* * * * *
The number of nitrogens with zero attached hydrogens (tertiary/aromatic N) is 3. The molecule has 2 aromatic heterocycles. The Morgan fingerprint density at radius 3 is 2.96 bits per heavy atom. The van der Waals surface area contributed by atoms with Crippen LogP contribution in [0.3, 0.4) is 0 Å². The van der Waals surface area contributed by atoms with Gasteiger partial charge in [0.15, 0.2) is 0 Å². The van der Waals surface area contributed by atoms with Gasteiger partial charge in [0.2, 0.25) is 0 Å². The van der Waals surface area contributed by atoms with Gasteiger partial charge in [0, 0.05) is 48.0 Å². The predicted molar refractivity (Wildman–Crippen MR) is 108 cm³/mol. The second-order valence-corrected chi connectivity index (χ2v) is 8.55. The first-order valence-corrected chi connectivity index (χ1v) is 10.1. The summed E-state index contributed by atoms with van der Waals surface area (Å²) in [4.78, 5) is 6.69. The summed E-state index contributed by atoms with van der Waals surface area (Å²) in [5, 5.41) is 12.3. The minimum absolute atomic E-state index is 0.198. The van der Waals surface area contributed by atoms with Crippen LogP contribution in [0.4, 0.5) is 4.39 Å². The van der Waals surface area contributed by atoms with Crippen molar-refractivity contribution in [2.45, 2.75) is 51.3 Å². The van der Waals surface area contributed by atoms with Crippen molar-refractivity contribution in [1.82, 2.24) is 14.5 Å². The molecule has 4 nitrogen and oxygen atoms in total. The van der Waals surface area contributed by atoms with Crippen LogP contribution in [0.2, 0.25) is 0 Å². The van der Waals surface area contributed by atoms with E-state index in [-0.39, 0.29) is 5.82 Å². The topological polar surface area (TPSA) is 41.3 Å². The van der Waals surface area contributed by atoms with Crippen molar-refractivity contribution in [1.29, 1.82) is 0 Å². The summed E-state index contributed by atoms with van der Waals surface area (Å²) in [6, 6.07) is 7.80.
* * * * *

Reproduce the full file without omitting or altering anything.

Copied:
The number of nitrogens with zero attached hydrogens (tertiary/aromatic N) is 3. The molecule has 2 aromatic heterocycles. The Morgan fingerprint density at radius 3 is 2.96 bits per heavy atom. The van der Waals surface area contributed by atoms with Crippen LogP contribution in [0.3, 0.4) is 0 Å². The van der Waals surface area contributed by atoms with Gasteiger partial charge in [0.15, 0.2) is 0 Å². The van der Waals surface area contributed by atoms with Gasteiger partial charge in [0.2, 0.25) is 0 Å². The van der Waals surface area contributed by atoms with Gasteiger partial charge in [0, 0.05) is 48.0 Å². The predicted molar refractivity (Wildman–Crippen MR) is 108 cm³/mol. The second-order valence-corrected chi connectivity index (χ2v) is 8.55. The first-order valence-corrected chi connectivity index (χ1v) is 10.1. The summed E-state index contributed by atoms with van der Waals surface area (Å²) in [4.78, 5) is 6.69. The summed E-state index contributed by atoms with van der Waals surface area (Å²) in [5, 5.41) is 12.3. The minimum absolute atomic E-state index is 0.198. The van der Waals surface area contributed by atoms with Crippen LogP contribution in [0.4, 0.5) is 4.39 Å². The van der Waals surface area contributed by atoms with Crippen molar-refractivity contribution in [2.45, 2.75) is 51.3 Å². The van der Waals surface area contributed by atoms with Crippen molar-refractivity contribution in [1.82, 2.24) is 14.5 Å². The molecule has 4 nitrogen and oxygen atoms in total. The van der Waals surface area contributed by atoms with Crippen LogP contribution in [0.2, 0.25) is 0 Å². The van der Waals surface area contributed by atoms with E-state index in [-0.39, 0.29) is 5.82 Å². The topological polar surface area (TPSA) is 41.3 Å². The van der Waals surface area contributed by atoms with Crippen molar-refractivity contribution in [1.29, 1.82) is 0 Å². The summed E-state index contributed by atoms with van der Waals surface area (Å²) in [6, 6.07) is 7.80.